Originally Posted by warbonnetguy
yb, good thread, now it will be easy for folks to find. question, how many degrees does a vb (non-reflective) add to the low temp of your uq?
another point, is that i have used a sil shelled synthetic uq several times in several different conditions, and had similar results, maybe even better (no moisture build-up) i think there is a HUGE difference between laying directly on raw ccf and having a vb between the uq and the hammock. it's almost as if it breathes just enough to avoid moisture build-up.
grizz, here's an idea i've been throwing around for a down uq with a sil shell.
outer layer shell: sil, inner layer shell:netting or breathable ripstop, second inner layer shell sil sewn only on 3 sides and left open on one end to flip inside-out leaving the breathable shell is exposed for drying. this way, when inside out it has one breathable side, but when right side out, it's sil on both sides. so you have a built in vb, and a sil outer shell for more water resistence.
i've noticed a difference in full sil uq's and full breathable uq's. if i'm exposed (small tarp) i can feel a gust of cold wind somehow make the uq cold for a second, like it is penetrateing or sucking the heat out. this was not the case when using the sil uq. a good winter tarp probably stops this from happening as well which most will have in cold conditions. i could tell a difference though. it may have been really breathable ripstop i was using, the stuff i have now is parachute 1.1 so it has a very low cfm (air permeability) so i'll have to test it specifically for that and see if it's similar or not, but the sil outer shell would def stop wind well so it might be worth doing, if ysing a winter tarp though, both wind and water resistence may no longer be an issue though.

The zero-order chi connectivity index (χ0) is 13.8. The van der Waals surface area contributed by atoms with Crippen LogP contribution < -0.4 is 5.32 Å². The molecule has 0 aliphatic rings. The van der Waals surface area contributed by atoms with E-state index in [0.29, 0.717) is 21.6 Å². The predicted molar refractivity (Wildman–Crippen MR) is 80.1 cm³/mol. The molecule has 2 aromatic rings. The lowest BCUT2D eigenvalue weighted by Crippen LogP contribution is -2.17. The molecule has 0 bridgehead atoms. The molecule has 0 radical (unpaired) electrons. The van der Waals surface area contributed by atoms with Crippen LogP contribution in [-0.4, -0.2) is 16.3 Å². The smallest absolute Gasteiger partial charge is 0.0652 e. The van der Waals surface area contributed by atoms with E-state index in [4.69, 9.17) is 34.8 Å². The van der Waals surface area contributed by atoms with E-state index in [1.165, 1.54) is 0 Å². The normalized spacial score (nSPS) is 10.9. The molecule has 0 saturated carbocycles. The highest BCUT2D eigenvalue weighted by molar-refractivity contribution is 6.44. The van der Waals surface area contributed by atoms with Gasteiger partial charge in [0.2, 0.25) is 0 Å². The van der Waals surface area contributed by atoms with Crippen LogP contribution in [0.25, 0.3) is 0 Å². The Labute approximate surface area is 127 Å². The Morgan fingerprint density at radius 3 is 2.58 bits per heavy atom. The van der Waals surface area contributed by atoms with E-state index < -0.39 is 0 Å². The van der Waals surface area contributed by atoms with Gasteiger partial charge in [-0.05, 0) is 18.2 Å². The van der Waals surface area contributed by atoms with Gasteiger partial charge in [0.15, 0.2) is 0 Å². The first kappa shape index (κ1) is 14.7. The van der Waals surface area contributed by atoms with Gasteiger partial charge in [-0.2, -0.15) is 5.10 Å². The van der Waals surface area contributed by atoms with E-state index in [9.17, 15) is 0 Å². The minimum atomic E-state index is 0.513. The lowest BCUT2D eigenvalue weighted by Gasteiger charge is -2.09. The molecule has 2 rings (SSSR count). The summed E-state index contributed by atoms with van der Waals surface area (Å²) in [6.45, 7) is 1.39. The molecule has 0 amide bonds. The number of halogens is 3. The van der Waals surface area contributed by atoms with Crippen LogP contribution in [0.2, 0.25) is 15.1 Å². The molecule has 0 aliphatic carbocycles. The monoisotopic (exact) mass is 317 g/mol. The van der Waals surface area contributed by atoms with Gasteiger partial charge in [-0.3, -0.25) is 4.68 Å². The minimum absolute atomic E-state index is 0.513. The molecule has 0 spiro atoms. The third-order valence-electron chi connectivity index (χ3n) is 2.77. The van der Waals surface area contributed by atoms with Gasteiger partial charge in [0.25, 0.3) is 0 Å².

I used Frogg Toggs on occasion; usually when sleeping in clouds in the cold, they worked pretty good and I never seemed to suffer any 'excessive' moisture build-up.
I used the sil shell WBG is talking about and never had any moisture build-up in it the next morning; expected to, but didn't. However, I never really noticed a difference in temps using the shell. The only exception to that would be in high winds under a non-winter tarp when you can actually feel the breeze thru the quilt; the shell almost eliminated that and kept me much warmer than without.